by Kathy Hong
In society, white people are used as the standard of success. I’ve experienced this firsthand because growing up, I dreamed of a white picket-fence house with a dog, annual Christmas photos in matching sweaters, and Sunday pot roasts. I imagined happiness as being part of an upper middle class white family, so my first step towards success, my American dream, was to trade in my culture and assimilate to American culture. I thought that this would make me happy and successful, but in reality, it just masked the challenges of being Southeast Asian. My parents were still immigrants, blue collar workers, survivors of war, and I was still a first generation Vietnamese-American. I didn’t have the privilege and resources that a middle class white student would and ignoring my culture wasn’t going to help anything.
(Keep in mind that these illusional thoughts belonged to an impressionable, elementary child who watched way too much reality television for her own good)
Just as they do in society, whites set the bar in education. This implies that people of color must respond and gauge themselves against white standards as a measure of success. (Coloma 11)
Similar to how I thought being successful was being part of an upper middle-class white family, students of color are considered successful when they perform the same as white students in school, e.g. performance on standardized testing, involvement on campus, access to higher education.
Many problems arise when the standards are so biased. For example, the standardized testing that is used as a measure of success is inherently biased because they favor the backgrounds of middle to upper-class English speaking White students whose backgrounds reflect the creators of the tests (Ochoa 64). Also, students of color don’t have access to the same resources that a white student would, whether it be a parent who understands how the education system works, a parent who speaks English and can help with homework, the opportunity to join after-school activities instead of getting a job, or school faculty who understand their experiences at home.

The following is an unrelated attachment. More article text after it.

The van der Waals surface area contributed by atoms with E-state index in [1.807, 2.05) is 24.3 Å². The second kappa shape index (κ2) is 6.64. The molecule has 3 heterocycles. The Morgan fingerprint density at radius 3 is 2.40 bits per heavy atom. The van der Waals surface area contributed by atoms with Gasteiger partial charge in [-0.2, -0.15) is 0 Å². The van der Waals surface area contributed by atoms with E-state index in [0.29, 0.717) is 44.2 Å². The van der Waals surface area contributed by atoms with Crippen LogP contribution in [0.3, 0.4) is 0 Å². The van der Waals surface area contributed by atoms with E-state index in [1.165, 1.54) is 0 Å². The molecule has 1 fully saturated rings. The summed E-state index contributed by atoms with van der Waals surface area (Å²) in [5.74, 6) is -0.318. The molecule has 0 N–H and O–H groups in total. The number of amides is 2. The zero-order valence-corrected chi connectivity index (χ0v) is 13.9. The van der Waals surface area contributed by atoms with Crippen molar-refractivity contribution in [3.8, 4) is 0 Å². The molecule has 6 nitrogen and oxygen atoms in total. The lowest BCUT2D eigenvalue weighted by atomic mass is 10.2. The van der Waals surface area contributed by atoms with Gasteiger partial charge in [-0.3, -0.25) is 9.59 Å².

Consequently, when Asian Americans do well in school, they are stereotyped as the “model minority” and framed as a homogenous racial group who have overcome the discrimination against them and achieved success (Coloma 10). The model minority myth praises Asian Americans for reaching the White bar despite their struggles as a minority group, implying that if they can do it, other groups should be able to as well.
There are many, many problems with this overgeneralized assumption, but to start off, the model minority myth aggregates all Asian American experiences when it only refers to students who are doing well according to white standards. Overgeneralizing the academic success of a small portion of the population assumes that the rest are doing just fine. This not only masks the academic challenges of Asian Americans, but it considers them irrelevant because some people were able to overcome them (Poon et al 14).
Secondly, even if they are doing well, their success does not make them white. They are still Asian American and face all of the discrimination and struggles that come with it.
Next, it’s used to pit minority groups against each other and completely ignores their cultural background and lived experiences (Poon et al 20). All minority groups come from different backgrounds which result in different struggles. These should be addressed instead of glazing over them under the premise that if Asian Americans can do it, then they should too.
And finally, why should white performance even be used as the standard of success in the first place? Minority groups will never reach this bar simply because they are not white and they will never be white. Using this as the standard supports a system of white supremacy and implies the inferiority of minority experiences.
I am a first-generation, Vietnamese American, and I am successful not because I did well on my SAT and attend a highly ranked university, but because of who I have become. My American dream includes children who know and appreciate their culture, annual Lunar New Year photos in áo dài’s, and Sunday brunch with bánh xèo. The white standard is not my standard for success because my culture is an important part of who I am and what I have accomplished, and if students of color are to prosper, this must be the case in education as well.
Coloma, Roland Sintos (2006) Disorienting race and education: changing
paradigms on the schooling of Asian Americans and Pacific Islanders, Race Ethnicity and
Ochoa, G. L. (2013). Academic Profiling. University of Minnesota Press
Poon, O., Squire, D., Kodama, C., Byrd, A., Chan, J., Manzano, L., & Bishundat, D. (2016). A critical review of the model minority myth in selected literature on Asian Americans and Pacific Islanders in higher education. Review of Educational Research, 86(2), 469-502.